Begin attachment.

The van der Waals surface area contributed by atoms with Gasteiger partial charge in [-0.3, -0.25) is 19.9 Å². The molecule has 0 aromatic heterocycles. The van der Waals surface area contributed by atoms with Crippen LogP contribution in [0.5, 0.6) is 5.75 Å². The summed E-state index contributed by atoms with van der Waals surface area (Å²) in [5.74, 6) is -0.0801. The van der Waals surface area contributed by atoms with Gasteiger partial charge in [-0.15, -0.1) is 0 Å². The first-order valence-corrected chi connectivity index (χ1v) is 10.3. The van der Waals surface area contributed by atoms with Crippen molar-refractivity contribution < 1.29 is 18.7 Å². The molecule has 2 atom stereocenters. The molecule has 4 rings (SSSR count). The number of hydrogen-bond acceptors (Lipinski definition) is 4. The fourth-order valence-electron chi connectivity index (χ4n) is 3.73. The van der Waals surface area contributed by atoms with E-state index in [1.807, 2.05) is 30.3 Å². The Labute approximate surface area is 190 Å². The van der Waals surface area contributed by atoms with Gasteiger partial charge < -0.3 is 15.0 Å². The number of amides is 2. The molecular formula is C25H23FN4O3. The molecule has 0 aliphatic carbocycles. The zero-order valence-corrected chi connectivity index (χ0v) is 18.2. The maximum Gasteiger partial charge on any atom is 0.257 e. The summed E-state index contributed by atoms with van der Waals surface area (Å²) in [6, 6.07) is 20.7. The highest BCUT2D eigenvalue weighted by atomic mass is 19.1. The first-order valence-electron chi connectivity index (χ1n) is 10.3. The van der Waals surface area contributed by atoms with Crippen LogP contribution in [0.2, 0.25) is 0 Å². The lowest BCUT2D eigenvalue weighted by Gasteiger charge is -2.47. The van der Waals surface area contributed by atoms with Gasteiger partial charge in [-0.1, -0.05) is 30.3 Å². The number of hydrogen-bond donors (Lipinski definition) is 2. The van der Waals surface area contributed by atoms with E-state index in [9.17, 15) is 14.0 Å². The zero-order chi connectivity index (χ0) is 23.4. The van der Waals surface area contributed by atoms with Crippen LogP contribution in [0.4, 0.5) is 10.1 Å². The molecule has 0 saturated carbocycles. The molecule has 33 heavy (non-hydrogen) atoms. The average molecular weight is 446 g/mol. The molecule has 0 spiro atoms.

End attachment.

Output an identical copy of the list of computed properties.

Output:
The van der Waals surface area contributed by atoms with Gasteiger partial charge in [-0.3, -0.25) is 19.9 Å². The molecule has 0 aromatic heterocycles. The van der Waals surface area contributed by atoms with Crippen LogP contribution in [0.5, 0.6) is 5.75 Å². The summed E-state index contributed by atoms with van der Waals surface area (Å²) in [5.74, 6) is -0.0801. The van der Waals surface area contributed by atoms with Gasteiger partial charge in [-0.15, -0.1) is 0 Å². The first-order valence-corrected chi connectivity index (χ1v) is 10.3. The van der Waals surface area contributed by atoms with Crippen molar-refractivity contribution < 1.29 is 18.7 Å². The molecule has 2 atom stereocenters. The molecule has 4 rings (SSSR count). The number of hydrogen-bond acceptors (Lipinski definition) is 4. The fourth-order valence-electron chi connectivity index (χ4n) is 3.73. The van der Waals surface area contributed by atoms with E-state index in [1.807, 2.05) is 30.3 Å². The Labute approximate surface area is 190 Å². The van der Waals surface area contributed by atoms with Gasteiger partial charge < -0.3 is 15.0 Å². The number of amides is 2. The molecular formula is C25H23FN4O3. The molecule has 0 aliphatic carbocycles. The zero-order valence-corrected chi connectivity index (χ0v) is 18.2. The maximum Gasteiger partial charge on any atom is 0.257 e. The summed E-state index contributed by atoms with van der Waals surface area (Å²) in [6, 6.07) is 20.7. The highest BCUT2D eigenvalue weighted by atomic mass is 19.1. The first-order valence-electron chi connectivity index (χ1n) is 10.3. The van der Waals surface area contributed by atoms with Crippen LogP contribution in [0.2, 0.25) is 0 Å². The lowest BCUT2D eigenvalue weighted by Gasteiger charge is -2.47. The van der Waals surface area contributed by atoms with Gasteiger partial charge in [-0.1, -0.05) is 30.3 Å². The number of hydrogen-bond donors (Lipinski definition) is 2. The van der Waals surface area contributed by atoms with E-state index in [9.17, 15) is 14.0 Å². The zero-order chi connectivity index (χ0) is 23.4. The van der Waals surface area contributed by atoms with Crippen LogP contribution in [0.4, 0.5) is 10.1 Å². The molecule has 0 saturated carbocycles. The molecule has 33 heavy (non-hydrogen) atoms. The average molecular weight is 446 g/mol. The molecule has 0 spiro atoms.